About Matt Walsh

As Director of Business Development at New Zealand creative digital partner Resn, Matt can be seen wearing lush $100 suits, sipping the finest malt liquor and smoking cigarillos. His glittering career in the digital world has included playing video games all day, test driving fast cars and interviewing beautiful women.
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Defeating the budget monster

A couple weeks back I put together a rant and rave about digital production companies undercutting themselves (see: “We’ve created a monster – on a tight budget”). The gist of the story was that by outsourcing work to cheaper overseas markets we’re really only creating a false economy for ourselves, which will inevitably result in unrealistic prices that will fail to meet the bottom line.

Despite standing on my soap box saying “we’re not gonna take it,” I do realise holding tight on budgets is easier said than done.

But here are a few tips that can help.

1. Discounts. “Help me out this time and I’ve got another project coming down the pipeline.”  We’ve all heard this and I bet 9 times out of 10 the second project never comes along, so you eat the discount. While this doesn’t seem that big of a deal as long as you’re breaking even, it tends to be a problem in the long run. If your margins are always at break-even, how are you going to retain talent or attract new talent? You can’t even afford to give people raises.

Don’t get me wrong: I fully believe in discounting. But get it in writing. “Sure, I’ll give you a 15% discount for this project and the next.” Have them draw up the paperwork and commit to the second or third project in writing. That way, you’re protected and helping both each other out. But make sure there’s a time limit. If you don’t put on a time limit (i.e. the second project has to start and finish within the next 12 months), you’re basically accepting the second project isn’t going to happen.

2. Hourly Rate. If the work’s going to take 200 hours, then charge the appropriate rate for those hours. Often times we get bullied into lowering to appease cost consultants, but shaving $10 an hour off a project that lasts four months is a massive discount.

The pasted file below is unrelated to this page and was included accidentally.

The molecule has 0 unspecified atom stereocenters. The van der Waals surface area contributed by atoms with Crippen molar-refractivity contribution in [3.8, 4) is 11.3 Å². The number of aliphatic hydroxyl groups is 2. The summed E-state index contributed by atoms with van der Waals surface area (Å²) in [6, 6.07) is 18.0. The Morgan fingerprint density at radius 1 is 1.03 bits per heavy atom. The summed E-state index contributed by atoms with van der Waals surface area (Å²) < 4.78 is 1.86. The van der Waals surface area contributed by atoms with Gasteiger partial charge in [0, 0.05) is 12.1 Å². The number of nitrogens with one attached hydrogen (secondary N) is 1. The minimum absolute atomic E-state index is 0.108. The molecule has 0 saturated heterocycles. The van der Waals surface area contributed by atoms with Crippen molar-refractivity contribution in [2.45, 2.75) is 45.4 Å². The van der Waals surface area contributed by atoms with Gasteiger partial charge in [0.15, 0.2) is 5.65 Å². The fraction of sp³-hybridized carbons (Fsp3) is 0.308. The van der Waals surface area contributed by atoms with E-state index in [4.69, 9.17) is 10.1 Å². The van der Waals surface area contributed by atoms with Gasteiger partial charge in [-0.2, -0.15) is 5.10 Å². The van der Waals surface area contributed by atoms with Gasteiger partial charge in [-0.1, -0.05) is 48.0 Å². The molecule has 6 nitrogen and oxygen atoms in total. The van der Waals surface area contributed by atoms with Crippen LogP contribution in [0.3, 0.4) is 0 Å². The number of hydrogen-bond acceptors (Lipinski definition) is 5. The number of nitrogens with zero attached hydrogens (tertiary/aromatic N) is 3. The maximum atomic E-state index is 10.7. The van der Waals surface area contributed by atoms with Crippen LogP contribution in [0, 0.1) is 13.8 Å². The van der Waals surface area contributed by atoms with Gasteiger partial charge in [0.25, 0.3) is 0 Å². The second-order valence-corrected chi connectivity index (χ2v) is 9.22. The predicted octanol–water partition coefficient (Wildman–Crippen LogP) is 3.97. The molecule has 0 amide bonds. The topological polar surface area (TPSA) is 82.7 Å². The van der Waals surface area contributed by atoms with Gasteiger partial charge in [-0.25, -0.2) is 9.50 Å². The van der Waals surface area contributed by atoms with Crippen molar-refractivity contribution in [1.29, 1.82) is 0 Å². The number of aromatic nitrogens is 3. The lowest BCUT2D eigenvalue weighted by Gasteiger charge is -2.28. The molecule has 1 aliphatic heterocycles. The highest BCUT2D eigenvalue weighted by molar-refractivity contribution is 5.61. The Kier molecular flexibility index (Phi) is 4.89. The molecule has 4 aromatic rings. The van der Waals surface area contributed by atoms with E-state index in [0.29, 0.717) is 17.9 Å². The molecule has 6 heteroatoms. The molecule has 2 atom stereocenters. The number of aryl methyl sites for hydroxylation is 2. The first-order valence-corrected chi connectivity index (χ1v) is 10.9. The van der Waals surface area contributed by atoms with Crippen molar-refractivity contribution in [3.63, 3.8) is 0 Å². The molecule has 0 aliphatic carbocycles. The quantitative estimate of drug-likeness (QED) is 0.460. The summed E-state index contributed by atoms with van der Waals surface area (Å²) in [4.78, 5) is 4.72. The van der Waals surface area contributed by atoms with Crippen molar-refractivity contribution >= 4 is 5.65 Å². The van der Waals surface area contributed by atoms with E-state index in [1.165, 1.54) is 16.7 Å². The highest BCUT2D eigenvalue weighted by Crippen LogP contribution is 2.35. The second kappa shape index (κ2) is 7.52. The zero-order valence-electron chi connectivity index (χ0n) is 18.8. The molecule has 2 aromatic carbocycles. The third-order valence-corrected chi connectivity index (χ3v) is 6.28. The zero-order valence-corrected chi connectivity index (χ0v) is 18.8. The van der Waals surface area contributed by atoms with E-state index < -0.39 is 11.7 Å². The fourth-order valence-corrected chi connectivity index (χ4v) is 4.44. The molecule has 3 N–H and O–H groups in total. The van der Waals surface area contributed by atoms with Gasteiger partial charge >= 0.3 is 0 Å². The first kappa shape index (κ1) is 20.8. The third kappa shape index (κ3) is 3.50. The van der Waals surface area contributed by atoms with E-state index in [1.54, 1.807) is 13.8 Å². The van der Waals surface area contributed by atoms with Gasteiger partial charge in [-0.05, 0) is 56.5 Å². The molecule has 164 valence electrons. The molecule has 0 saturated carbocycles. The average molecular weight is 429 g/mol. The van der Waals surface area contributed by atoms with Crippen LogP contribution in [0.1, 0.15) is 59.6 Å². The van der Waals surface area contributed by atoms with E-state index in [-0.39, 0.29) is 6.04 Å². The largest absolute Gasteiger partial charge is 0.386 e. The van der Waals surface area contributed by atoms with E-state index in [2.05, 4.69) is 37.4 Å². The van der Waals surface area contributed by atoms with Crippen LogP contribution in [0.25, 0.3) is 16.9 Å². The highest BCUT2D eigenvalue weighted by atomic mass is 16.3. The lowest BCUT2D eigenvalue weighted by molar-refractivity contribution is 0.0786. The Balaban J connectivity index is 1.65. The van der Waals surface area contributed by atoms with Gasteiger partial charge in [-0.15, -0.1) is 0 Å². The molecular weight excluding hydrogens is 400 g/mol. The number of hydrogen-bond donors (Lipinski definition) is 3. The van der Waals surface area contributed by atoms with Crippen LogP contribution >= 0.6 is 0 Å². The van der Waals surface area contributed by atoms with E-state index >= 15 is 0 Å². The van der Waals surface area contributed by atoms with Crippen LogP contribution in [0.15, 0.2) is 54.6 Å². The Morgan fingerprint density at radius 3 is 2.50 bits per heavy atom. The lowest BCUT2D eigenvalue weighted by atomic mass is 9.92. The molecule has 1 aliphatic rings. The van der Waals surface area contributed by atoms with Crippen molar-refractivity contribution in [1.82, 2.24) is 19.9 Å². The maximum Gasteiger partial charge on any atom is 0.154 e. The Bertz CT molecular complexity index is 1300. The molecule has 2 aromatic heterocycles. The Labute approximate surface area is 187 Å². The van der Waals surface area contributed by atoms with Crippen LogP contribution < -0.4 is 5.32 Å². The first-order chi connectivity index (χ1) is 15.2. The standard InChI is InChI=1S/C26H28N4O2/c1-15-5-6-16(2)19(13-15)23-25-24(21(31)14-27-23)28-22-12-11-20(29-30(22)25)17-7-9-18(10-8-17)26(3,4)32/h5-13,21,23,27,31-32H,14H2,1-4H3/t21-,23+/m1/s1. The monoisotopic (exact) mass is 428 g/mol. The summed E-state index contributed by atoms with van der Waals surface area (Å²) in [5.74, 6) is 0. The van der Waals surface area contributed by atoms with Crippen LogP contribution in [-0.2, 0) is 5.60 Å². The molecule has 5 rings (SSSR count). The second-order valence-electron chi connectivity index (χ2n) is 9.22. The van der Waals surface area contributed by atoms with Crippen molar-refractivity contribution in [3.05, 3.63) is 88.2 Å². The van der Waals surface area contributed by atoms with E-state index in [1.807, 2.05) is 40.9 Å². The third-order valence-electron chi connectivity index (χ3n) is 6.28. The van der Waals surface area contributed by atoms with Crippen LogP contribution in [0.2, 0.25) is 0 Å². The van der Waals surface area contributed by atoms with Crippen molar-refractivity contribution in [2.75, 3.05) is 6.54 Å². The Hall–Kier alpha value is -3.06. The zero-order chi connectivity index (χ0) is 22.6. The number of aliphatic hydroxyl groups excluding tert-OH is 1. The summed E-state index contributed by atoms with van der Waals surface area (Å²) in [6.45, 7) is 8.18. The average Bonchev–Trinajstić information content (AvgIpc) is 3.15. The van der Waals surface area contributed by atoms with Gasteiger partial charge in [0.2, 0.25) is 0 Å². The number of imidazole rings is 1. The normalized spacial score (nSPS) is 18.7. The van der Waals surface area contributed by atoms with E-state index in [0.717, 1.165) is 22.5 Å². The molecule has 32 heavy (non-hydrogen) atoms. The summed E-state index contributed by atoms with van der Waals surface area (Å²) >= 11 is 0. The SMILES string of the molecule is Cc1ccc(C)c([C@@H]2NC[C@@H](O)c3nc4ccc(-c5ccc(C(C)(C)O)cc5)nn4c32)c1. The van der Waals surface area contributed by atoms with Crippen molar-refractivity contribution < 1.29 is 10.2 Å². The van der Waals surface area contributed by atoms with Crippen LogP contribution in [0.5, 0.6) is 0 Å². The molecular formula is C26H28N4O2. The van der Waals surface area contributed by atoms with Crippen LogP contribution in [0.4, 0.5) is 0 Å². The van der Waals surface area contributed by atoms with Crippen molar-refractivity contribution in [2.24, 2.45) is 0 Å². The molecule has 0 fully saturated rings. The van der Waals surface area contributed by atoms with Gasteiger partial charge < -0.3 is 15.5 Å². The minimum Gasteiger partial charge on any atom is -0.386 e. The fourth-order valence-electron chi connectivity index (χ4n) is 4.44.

Instead, buff out the hours. If they want a rate that’s 20% then add that into the hours. If 5+1 scares them but 2+2+2 is just their style, then, hell, play the numbers game.

Seems unbelievably obvious but it can easily slip through the cracks when you’ve got lawyers, producers and  cost consultants pressuring you to get the contract signed because you’re already two weeks into production.

Do yourself a favour and have the numbers prepared by creating a little cheat card or even better set up an Excel sheet with the four rates you’re willing to accept and what affect that has on the same amount of hours.

3. Over Delivering. Now this is by far the hardest one for me. Last minute cuts and client changes often affect the integrity of the project, but you decide you want to work the extra hours anyways. After all, the quality of the work is your calling card. But to what extent?

The solution to this: descope, descope, descope and then when you’re done with that descope again. This is the best way to protect your work and your team. Sure, we’d love to make those last minute changes, but more work and less time never ends well. Not to mention the toll that it has on your team.

Working in digital we’ve all had those late months instead of nights, but it’s best to remind yourself what to descope in each project so you’re ready to negotiate as soon as the topic comes up.

4. Negotiation. Hire James Gandolfini: negotiation will become way easier. At least if your clients are scared shitless you’ll get what you want.

Obviously that’s not going to work; but save yourself a few headaches by having mock negotiations, then your company knows exactly what to do in different scenarios. This will allow you to stay calm, put forth the terms you can work with and leave the entire negotiation process stress free on both sides.

Okay, soap box put firmly away. Until next month, good luck with the contracts.

 

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Johanna McDowell Johannesburg, South Africa
Mark Tungate Paris, France Journalist and author
Matt Walsh Wellington, New Zealand Director of Business Development
Maud Largeaud Paris, France Chief Information Manager
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